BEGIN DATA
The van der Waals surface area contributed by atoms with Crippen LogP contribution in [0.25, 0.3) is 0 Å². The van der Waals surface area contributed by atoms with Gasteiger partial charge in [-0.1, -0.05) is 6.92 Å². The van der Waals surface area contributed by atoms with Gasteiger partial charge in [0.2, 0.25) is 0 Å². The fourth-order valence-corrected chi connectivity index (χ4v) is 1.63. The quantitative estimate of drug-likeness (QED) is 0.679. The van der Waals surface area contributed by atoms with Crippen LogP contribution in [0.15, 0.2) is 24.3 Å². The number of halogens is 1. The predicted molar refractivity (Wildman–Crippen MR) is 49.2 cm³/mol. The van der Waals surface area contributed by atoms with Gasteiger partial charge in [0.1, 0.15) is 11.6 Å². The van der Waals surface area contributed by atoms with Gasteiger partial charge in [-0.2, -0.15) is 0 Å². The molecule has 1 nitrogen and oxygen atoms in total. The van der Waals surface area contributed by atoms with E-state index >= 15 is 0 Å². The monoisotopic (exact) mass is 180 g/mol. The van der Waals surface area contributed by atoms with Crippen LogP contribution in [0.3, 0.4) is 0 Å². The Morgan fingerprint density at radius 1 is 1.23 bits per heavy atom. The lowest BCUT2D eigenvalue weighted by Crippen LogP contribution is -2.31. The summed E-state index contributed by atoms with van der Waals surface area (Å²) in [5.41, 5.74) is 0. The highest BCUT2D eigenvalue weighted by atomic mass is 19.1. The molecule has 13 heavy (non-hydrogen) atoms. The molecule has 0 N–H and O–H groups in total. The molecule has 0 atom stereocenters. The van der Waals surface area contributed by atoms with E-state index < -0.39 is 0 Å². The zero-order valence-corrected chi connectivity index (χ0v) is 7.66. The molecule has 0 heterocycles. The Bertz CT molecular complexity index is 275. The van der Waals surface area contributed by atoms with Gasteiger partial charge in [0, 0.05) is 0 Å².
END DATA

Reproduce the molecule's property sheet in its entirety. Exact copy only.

The van der Waals surface area contributed by atoms with Crippen LogP contribution in [0.25, 0.3) is 0 Å². The van der Waals surface area contributed by atoms with Gasteiger partial charge in [-0.1, -0.05) is 6.92 Å². The van der Waals surface area contributed by atoms with Gasteiger partial charge in [0.2, 0.25) is 0 Å². The fourth-order valence-corrected chi connectivity index (χ4v) is 1.63. The quantitative estimate of drug-likeness (QED) is 0.679. The van der Waals surface area contributed by atoms with Crippen LogP contribution in [0.15, 0.2) is 24.3 Å². The number of halogens is 1. The predicted molar refractivity (Wildman–Crippen MR) is 49.2 cm³/mol. The van der Waals surface area contributed by atoms with Gasteiger partial charge in [0.1, 0.15) is 11.6 Å². The van der Waals surface area contributed by atoms with Gasteiger partial charge in [-0.2, -0.15) is 0 Å². The molecule has 1 nitrogen and oxygen atoms in total. The van der Waals surface area contributed by atoms with E-state index >= 15 is 0 Å². The monoisotopic (exact) mass is 180 g/mol. The van der Waals surface area contributed by atoms with Crippen LogP contribution in [0.3, 0.4) is 0 Å². The Morgan fingerprint density at radius 1 is 1.23 bits per heavy atom. The lowest BCUT2D eigenvalue weighted by Crippen LogP contribution is -2.31. The summed E-state index contributed by atoms with van der Waals surface area (Å²) in [5.41, 5.74) is 0. The highest BCUT2D eigenvalue weighted by atomic mass is 19.1. The molecule has 13 heavy (non-hydrogen) atoms. The molecule has 0 N–H and O–H groups in total. The molecule has 0 atom stereocenters. The van der Waals surface area contributed by atoms with E-state index < -0.39 is 0 Å². The zero-order valence-corrected chi connectivity index (χ0v) is 7.66. The molecule has 0 heterocycles. The Bertz CT molecular complexity index is 275. The van der Waals surface area contributed by atoms with Gasteiger partial charge in [0, 0.05) is 0 Å².